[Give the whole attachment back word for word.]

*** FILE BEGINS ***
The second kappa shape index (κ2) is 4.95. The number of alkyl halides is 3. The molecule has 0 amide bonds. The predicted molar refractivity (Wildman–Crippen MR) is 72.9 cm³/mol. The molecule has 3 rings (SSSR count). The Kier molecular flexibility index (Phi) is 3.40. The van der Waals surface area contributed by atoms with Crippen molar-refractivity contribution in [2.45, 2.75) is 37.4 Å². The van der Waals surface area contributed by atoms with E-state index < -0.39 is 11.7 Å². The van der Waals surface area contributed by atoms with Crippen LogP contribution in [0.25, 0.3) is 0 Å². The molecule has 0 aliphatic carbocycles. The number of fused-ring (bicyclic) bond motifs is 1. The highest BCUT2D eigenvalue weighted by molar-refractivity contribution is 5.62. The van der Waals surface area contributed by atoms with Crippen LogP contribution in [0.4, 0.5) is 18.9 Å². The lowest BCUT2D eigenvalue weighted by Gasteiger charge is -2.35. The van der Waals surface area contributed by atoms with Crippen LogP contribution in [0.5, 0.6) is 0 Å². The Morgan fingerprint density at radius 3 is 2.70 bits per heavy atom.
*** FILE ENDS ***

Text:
The second kappa shape index (κ2) is 4.95. The number of alkyl halides is 3. The molecule has 0 amide bonds. The predicted molar refractivity (Wildman–Crippen MR) is 72.9 cm³/mol. The molecule has 3 rings (SSSR count). The Kier molecular flexibility index (Phi) is 3.40. The van der Waals surface area contributed by atoms with Crippen molar-refractivity contribution in [2.45, 2.75) is 37.4 Å². The van der Waals surface area contributed by atoms with E-state index < -0.39 is 11.7 Å². The van der Waals surface area contributed by atoms with Crippen LogP contribution in [0.25, 0.3) is 0 Å². The molecule has 0 aliphatic carbocycles. The number of fused-ring (bicyclic) bond motifs is 1. The highest BCUT2D eigenvalue weighted by molar-refractivity contribution is 5.62. The van der Waals surface area contributed by atoms with Crippen LogP contribution in [0.4, 0.5) is 18.9 Å². The lowest BCUT2D eigenvalue weighted by Gasteiger charge is -2.35. The van der Waals surface area contributed by atoms with Crippen LogP contribution in [0.5, 0.6) is 0 Å². The Morgan fingerprint density at radius 3 is 2.70 bits per heavy atom.